Excerpts from the Interview
"I came back to Seattle to live with my lover in 1964 ... We got jobs and found an apartment on Capitol Hill. In the course of trying to meet people here in Seattle -- at this point I was 20, so it wasn't legal for me to go into a bar, people somehow forget that until the mid-60s you weren't legal until you were 21 to do anything. I couldn't sign a contract. I couldn't rent an apartment. I couldn't have medical care without my husband's permission.
"He was a year and a half older than I was, so he was over 21, and you know, I couldn't have had car insurance ... we weren't allowed to cohabit because it was against the law. Actually we didn't get married until we came here. Our landlord demanded that we get married and he wanted to see the marriage certificate so that we could live here.
"I know that people think that some radicals of our age tend to be kind of "ho-hum," but we were living in a different climate, and the restrictions put upon women at that time were very different than they are now. Fortunately people have forgotten them, and I think that's wonderful. But I had to live with them.
Radical Politics in Seattle, 1964: Old Guard Meets New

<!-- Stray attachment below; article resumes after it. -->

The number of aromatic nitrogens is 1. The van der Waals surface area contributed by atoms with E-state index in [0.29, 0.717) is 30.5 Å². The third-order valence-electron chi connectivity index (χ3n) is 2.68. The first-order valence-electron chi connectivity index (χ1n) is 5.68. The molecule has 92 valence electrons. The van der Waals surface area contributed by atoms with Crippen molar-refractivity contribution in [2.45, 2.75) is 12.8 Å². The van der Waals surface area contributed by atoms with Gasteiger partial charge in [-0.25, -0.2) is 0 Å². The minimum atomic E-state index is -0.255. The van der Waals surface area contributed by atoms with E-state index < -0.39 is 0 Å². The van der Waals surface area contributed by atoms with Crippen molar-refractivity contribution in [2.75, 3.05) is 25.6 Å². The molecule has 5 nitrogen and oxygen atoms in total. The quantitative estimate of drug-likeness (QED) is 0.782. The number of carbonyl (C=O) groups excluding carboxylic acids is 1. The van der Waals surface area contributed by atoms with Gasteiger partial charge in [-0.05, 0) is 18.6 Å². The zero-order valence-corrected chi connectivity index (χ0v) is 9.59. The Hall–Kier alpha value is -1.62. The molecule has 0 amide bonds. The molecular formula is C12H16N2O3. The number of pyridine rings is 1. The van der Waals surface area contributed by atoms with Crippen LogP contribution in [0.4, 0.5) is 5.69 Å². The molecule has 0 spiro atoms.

"We happen to go to a CORE [Congress for Racial Equality] meeting here in the Central Area over on Cherry. At the end of the meeting, another woman came up to me to bum a cigarette. Her name was Louise, and she was interested in the book I was reading and invited us to meet "George." He turned out to be her husband.
"They were George and Louise Crowley who lived here on Capitol Hill for many years. They lived in a big old beat-up house with four kids, any number of cats, and eventually dogs and many people, and they kept an open house for folks who were interested in anarchism or people they liked or people who were in trouble, and needed a place to stay. Like an ongoing floating crash pad. There weren't many amenities but there was food and heat and it was an institution in its own way. It was on 18th and Denny and the house is still there. The senior Crowleys have died.
"So the Crowleys really introduced us to a lot of people here. We continued to be involved in the Central Area CORE group. We also met some of the old Wobblies. There were just a few left. Chief among them was O. N. Peterson who was memorialized in one of Bill Cummings drawings, and we would play cards with them and they would tell us stories about the Seattle Soviets and the early days of planting apple trees upside down. And they had a wonderful library because they kept everything, so we had an opportunity to read all their pamphlets, and so forth. Here we got to read about the agricultural and forestry aspects of the Grand Old Union.
"They were aging rapidly. We left for Chicago a year later.
"I came back in 1968. I had a child and was pregnant with another child, and I stayed with the Crowleys. At that point I became aware of some of the activities that Louise had been involved with that related to women's liberation. I had been working with a group of people at a Chicago publication and could not convince them that we needed a separate group for Women's Issues.